TAMC is essentially offering environmentalists (defined as anyone who recognizes the necessity of moving toward a more balanced transportation system) a down payment on a path that, while clearly a worthy project, is more a recreational trail than a transportation link, in exchange for their support of a plan that would put off, for at least 30 years, any hope of significant movement toward a less car centered transportation system.
How the environmental community will react to this remains to be seen. It may not matter, though, as TAMC clearly did not anticipate the degree to which proposing to spend money on a trail would infuriate other stakeholders. Monterey County Herald reporter, Jim Johnson’s tweets from the March 23, 2016, meeting, where the TAMC Board approved the list of projects for this year’s sales tax measure, tell the story:
In other words, even though the 2016 measure is more car-centric than the 2008 measure, which the Taxpayers Association supported, they apparently find the trail funding so irritating that they will not support the 2016 measure. The Farm Bureau, meanwhile, can’t make up their minds. They like the lack of rail funding, presumably, and they must appreciate the inclusion of $360 million for “local road and street maintenance, including farm roads;” but find it hard to stomach a trail. Perhaps the Hospitality Association doesn’t think the trail will be enough of a tourist attraction.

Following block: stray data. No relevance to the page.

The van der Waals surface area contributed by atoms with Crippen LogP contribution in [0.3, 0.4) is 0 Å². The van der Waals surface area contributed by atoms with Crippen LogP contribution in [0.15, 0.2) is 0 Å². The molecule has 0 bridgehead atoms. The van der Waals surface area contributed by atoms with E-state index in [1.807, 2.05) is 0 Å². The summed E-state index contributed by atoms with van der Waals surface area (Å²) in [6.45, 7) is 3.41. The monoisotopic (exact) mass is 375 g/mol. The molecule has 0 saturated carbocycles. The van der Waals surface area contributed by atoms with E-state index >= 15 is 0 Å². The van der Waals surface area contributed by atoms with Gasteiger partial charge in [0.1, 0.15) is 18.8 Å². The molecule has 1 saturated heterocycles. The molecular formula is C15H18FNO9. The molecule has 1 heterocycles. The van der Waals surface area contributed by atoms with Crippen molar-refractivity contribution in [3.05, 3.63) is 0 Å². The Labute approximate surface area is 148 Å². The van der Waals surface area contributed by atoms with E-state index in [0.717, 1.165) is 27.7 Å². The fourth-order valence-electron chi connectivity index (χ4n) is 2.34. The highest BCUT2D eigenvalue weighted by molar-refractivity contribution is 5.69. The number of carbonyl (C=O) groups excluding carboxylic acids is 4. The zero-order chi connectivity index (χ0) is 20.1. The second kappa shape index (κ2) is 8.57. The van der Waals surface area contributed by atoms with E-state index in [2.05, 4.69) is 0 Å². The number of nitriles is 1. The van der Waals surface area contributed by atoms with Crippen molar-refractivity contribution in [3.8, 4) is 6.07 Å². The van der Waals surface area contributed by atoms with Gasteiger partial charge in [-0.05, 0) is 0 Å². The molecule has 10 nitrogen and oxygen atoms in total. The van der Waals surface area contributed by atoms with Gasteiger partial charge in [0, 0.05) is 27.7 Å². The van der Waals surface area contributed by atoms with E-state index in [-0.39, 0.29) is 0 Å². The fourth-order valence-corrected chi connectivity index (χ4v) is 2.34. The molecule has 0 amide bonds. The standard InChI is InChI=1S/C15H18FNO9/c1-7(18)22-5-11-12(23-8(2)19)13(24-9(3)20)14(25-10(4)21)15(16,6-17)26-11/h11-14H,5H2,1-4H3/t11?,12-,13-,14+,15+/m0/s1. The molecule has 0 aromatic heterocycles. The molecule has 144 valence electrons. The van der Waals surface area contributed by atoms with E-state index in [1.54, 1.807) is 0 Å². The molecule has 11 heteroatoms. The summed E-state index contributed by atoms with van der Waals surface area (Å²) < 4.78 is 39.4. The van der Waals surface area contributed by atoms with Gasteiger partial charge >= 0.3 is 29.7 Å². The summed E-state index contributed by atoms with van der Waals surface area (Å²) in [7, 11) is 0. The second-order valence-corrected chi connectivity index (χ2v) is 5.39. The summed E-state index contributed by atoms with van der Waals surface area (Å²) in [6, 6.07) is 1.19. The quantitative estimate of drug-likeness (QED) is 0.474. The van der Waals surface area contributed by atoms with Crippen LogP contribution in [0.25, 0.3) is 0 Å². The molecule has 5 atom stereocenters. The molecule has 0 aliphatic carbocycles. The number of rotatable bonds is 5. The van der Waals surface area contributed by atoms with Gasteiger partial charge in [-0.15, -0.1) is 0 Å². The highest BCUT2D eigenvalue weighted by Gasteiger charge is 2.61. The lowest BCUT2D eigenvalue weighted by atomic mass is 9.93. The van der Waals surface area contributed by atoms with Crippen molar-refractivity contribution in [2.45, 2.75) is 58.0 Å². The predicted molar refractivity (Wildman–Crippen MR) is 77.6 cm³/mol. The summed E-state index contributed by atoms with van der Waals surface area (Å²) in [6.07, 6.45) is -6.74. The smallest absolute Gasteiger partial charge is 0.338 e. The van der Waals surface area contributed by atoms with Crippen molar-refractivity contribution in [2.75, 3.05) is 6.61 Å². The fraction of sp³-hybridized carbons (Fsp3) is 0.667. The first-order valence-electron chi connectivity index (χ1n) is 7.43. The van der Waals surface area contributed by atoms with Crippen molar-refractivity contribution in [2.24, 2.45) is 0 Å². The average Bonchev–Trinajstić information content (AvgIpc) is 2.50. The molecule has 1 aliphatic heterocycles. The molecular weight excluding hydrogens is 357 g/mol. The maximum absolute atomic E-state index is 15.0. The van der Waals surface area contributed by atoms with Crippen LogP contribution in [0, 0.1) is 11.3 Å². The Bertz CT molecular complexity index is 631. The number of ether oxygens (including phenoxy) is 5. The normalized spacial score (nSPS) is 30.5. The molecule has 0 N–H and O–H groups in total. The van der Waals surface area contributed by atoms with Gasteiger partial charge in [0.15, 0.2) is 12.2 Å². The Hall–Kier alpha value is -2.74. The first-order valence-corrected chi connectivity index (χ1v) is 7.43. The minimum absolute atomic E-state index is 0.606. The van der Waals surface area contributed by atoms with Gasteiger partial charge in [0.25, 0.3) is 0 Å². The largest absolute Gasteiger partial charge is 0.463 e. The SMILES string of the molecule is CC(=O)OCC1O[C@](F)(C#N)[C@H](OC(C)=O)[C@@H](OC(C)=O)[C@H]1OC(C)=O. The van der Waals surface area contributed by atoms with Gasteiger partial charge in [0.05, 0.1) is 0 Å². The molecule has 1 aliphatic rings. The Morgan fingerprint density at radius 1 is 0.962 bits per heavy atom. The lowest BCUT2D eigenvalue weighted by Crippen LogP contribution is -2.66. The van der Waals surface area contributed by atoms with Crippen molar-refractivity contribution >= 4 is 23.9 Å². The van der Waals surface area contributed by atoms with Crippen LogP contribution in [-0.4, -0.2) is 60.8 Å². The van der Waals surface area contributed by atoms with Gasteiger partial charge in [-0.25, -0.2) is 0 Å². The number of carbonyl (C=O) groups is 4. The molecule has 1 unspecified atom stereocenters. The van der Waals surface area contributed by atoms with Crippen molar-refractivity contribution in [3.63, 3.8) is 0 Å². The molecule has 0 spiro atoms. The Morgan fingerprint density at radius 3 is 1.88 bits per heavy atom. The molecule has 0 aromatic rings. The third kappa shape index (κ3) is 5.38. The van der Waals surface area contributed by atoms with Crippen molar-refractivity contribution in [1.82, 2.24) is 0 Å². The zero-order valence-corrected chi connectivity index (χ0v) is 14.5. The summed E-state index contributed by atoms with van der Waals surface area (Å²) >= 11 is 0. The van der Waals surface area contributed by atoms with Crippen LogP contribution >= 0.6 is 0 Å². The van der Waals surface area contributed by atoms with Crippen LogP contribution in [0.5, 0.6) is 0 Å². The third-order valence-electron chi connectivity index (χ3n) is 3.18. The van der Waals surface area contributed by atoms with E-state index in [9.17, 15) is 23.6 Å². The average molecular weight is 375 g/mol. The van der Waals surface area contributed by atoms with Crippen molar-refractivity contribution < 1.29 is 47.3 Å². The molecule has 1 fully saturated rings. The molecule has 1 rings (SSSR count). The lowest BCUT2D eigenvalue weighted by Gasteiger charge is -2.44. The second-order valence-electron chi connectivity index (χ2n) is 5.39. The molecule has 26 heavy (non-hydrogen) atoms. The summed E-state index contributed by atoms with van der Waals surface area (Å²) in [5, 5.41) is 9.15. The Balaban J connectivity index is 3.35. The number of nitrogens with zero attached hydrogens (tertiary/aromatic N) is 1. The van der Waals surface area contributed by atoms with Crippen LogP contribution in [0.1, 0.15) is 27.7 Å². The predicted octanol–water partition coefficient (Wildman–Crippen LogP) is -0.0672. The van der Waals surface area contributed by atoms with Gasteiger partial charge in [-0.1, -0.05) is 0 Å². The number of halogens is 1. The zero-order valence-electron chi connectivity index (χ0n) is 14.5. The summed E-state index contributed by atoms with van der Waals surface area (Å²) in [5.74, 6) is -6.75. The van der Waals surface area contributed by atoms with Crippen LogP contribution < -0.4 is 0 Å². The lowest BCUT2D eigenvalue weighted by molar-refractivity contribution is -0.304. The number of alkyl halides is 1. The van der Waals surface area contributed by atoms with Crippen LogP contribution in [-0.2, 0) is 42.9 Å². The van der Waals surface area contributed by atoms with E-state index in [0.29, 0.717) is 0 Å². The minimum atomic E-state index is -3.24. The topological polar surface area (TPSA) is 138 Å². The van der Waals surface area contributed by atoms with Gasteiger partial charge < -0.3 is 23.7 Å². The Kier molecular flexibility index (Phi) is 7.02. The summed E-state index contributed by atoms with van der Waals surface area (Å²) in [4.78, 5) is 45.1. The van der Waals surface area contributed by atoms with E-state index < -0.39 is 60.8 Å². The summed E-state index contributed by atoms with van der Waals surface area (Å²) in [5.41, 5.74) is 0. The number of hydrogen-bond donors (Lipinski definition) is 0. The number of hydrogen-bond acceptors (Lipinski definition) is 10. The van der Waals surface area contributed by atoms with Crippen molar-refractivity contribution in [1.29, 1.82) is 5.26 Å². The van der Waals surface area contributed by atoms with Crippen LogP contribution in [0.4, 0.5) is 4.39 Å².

One can’t help but feel for Del Rey Oaks Mayor, Jerry Edelen, as he tries to reason with the unreasonable. He hates spending $20 million on a trail as much as they do, but getting a two-thirds vote ain’t easy. There must be compromise. Is a measly 3% really too much to pay to get the thing passed?
In any case, it sure looks like TAMC’s road to November is going to be rough. Maybe even San Juan Grade rough (and local cyclists know what that means). So what happens next?
Will the Taxpayers Association, Farm Bureau and Hospitality Association sober up?
Will environmentalists take the bait?
Only the select few who actually read posts and news stories about transportation issues will ever know.
The rest will just wonder why our transportation options never improve and why we continue to behave as though a climate catastrophe isn’t unfolding all around us.
Portland’s new Tilikum Crossing Bridge accommodates pedestrians, bicycles, light rail, and busses, but not cars. It has made alternative transportation modes more convenient than cars for many people.
You get the transportation system you build.